High school students can experience scientific discovery in UCLA labs

For nearly 15 years, the UCLA Physiology Outreach Program has brought high school students into the laboratories of UCLA researchers to experience scientific discovery for themselves. 
Group of high school students
2023 Cohort of UCLA Physiology Outreach Program Students (Courtesy of UCLA POP)

Most students experience scientific discovery through the stories of scientists in textbooks, or through experiments from a predetermined class curriculum.

Through the Physiology Outreach Program at UCLA, however, students have the opportunity to experience scientific discovery for themselves.

For nearly 15 years, the program has brought students from the local community into the professional labs of UCLA researchers over the summer to foster a spark for curiosity and research.

Led by two researchers at the David Geffen School of Medicine, Baljit Khakh, PhD, and Thomas Vondriska, PhD, the program mentors 8-10 students in hands-on scientific research per year.

Dr. Khakh discovered his own interest in experimental work after attending a public lecture on memory as a teenager in the UK. Upon arriving at UCLA 18 years ago, he saw a need for scientific research opportunities to be accessible to high school students, particularly from underserved areas of LA, and started the program alongside Vondriska. Khakh and Vondriska believe high school outreach should be a key part of making opportunities for scientific and career growth available to all members of the community, regardless of socioeconomic background.

“Our goal is to clarify how science works,” explains Dr. Vondriska, Professor of Anesthesiology, Medicine, and Physiology at UCLA, and director of the Vondriska Lab investigating the interface between epigenetics and cardiovascular disease.

“Many of the steps for how things get into textbooks, how we learn and come to know things can be extraordinarily vague,” he says. “When one can experience what it’s like to not know something – and then to be the first person in the world to learn that very small thing – it is incredibly rewarding.”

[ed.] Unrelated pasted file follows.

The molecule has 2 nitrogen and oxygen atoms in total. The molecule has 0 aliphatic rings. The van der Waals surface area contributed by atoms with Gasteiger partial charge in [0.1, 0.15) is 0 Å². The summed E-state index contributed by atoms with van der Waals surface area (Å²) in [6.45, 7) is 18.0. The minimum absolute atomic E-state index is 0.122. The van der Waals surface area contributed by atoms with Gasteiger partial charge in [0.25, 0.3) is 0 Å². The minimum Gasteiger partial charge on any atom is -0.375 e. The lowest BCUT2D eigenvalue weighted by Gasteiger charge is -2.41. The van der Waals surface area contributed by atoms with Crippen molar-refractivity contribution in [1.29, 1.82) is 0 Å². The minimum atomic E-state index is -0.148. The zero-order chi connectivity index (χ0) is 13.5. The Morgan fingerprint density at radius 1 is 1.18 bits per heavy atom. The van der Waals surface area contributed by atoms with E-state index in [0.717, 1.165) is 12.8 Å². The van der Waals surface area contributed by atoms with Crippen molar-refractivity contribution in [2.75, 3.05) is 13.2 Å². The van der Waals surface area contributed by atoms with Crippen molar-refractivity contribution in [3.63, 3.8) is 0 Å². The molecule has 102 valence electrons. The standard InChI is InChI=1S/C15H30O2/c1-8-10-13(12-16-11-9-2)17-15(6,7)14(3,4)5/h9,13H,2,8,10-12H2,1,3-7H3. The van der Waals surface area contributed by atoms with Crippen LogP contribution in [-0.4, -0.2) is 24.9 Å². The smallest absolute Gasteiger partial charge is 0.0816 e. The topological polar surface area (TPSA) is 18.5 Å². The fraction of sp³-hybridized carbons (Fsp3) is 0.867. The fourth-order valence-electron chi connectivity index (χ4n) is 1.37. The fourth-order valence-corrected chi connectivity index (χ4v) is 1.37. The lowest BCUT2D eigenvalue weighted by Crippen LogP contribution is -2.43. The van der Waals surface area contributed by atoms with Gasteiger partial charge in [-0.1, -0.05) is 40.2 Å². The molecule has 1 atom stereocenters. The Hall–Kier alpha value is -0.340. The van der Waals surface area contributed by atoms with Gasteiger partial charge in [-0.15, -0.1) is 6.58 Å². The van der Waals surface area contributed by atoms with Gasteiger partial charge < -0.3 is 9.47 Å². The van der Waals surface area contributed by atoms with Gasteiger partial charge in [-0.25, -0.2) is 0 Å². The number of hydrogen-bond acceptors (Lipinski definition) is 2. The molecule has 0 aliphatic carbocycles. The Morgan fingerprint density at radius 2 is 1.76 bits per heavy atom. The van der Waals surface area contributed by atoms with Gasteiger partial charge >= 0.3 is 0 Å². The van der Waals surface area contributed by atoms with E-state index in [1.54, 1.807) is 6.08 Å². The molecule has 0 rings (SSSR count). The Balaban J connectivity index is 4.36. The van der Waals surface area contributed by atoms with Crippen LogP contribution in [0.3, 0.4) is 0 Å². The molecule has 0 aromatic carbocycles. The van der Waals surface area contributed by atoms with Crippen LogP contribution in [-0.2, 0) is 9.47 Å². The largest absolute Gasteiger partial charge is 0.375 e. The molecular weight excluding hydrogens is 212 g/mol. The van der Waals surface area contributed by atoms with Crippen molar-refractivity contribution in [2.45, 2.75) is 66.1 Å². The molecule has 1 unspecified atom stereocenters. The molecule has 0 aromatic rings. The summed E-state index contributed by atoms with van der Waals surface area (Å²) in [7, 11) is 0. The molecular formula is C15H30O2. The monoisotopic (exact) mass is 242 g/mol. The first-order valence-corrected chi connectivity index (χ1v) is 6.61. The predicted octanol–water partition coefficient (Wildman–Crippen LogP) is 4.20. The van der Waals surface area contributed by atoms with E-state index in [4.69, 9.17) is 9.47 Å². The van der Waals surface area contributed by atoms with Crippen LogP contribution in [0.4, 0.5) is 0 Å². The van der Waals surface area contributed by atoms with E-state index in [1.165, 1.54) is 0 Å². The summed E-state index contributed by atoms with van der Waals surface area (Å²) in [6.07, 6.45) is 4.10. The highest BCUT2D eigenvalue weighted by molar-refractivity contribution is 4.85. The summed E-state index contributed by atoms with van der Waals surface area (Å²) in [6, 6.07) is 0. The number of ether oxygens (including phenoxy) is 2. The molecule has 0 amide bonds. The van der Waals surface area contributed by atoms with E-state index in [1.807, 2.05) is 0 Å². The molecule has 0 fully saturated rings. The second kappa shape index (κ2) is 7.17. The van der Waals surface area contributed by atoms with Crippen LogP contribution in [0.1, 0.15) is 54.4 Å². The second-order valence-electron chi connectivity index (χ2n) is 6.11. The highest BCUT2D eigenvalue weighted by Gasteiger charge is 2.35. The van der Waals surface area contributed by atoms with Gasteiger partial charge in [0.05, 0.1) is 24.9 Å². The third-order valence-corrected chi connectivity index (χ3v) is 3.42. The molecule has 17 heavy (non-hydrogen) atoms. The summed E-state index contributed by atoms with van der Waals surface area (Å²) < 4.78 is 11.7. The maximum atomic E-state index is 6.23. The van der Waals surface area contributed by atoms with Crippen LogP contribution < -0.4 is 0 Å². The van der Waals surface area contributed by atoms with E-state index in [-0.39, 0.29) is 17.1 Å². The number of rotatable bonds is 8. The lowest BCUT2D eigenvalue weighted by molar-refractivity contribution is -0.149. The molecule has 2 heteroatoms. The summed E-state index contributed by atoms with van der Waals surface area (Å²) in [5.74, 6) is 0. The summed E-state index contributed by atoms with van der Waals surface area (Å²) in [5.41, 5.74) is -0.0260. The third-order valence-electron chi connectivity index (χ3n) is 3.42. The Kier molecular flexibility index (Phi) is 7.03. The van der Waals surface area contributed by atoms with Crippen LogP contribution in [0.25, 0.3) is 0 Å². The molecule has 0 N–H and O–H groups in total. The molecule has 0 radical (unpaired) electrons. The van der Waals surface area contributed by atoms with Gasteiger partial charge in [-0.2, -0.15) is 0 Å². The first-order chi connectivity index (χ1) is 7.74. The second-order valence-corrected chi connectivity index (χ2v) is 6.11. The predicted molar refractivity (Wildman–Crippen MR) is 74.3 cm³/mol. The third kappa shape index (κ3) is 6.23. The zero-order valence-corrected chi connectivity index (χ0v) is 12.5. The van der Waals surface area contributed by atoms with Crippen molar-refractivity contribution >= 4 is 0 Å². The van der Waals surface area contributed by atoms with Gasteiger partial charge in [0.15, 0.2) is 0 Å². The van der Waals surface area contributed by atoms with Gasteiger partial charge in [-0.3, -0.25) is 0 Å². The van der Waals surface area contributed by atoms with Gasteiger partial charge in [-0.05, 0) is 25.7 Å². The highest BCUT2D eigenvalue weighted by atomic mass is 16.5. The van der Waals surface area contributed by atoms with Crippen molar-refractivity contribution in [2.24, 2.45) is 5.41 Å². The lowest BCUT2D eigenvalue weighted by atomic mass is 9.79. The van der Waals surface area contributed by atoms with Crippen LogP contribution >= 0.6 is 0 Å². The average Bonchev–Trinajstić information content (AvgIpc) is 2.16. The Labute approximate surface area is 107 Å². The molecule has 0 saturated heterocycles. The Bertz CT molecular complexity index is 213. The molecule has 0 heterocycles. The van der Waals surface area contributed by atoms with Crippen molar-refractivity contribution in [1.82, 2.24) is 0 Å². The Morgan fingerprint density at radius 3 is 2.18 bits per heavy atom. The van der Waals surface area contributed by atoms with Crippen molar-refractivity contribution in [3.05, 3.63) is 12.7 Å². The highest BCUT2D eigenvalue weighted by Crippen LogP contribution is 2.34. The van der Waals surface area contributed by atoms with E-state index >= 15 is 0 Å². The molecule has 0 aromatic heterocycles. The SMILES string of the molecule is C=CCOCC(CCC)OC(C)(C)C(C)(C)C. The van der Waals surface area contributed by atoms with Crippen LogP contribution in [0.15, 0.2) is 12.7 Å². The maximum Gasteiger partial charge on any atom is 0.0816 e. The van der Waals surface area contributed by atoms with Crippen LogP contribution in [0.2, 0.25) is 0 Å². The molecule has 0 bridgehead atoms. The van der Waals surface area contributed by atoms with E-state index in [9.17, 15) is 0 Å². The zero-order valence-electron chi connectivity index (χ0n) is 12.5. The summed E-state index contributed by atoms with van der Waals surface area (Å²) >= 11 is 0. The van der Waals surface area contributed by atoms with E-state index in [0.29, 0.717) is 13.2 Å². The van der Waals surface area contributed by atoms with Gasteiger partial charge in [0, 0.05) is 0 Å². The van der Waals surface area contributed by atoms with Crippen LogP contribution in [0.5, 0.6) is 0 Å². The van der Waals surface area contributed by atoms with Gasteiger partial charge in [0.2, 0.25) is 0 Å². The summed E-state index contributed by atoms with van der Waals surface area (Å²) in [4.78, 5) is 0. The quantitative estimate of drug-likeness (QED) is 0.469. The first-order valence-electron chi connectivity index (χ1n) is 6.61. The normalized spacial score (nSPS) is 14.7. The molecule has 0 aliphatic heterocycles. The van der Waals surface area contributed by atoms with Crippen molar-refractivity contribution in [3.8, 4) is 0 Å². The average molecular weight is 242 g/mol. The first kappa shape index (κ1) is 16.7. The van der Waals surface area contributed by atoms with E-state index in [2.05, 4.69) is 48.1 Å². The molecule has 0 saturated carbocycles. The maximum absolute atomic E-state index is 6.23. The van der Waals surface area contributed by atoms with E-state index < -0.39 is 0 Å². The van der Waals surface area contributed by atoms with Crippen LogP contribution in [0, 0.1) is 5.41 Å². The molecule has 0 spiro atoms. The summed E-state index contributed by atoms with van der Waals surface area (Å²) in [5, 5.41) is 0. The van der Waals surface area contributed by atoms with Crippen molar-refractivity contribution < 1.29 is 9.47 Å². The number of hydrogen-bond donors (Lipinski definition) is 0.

Though many students may not go on to be practicing scientists, the program aims to teach students the process of scientific discovery.

“It’s a small impact, but we take it seriously,” says Dr. Khakh. As a Professor of Physiology and Neurobiology at the David Geffen School of Medicine at UCLA, he is director of a diverse team of scientists researching the role of astrocytes in neural circuits and disease.

Sparking the joy of discovery

Students share their research interests in a personal statement when applying to the program and are matched with faculty members from the Departments of Physiology, Anesthesiology, and Medicine at DGSOM.

They then meet with their assigned principal investigators to design and tailor their lab experience. “The best experiences have placed students in labs at critical points in their research, so they can be there when key results are obtained,” says Dr. Khakh. “That’s the spark we’d like for them to experience.”

Under the guidance of lab researchers, students take part in and contribute to ongoing studies.

“The laboratory is a very different learning environment than a class,” Dr. Khakh explains. To be successful in class, you need to attend lectures, take notes, and study. In the lab, taking notes alone won’t allow you to develop as a scientist.

“Going home thinking about your experiments, reading papers to prepare, asking the right questions, and being present in the lab where things happen,” are critical skills students are mentored to develop.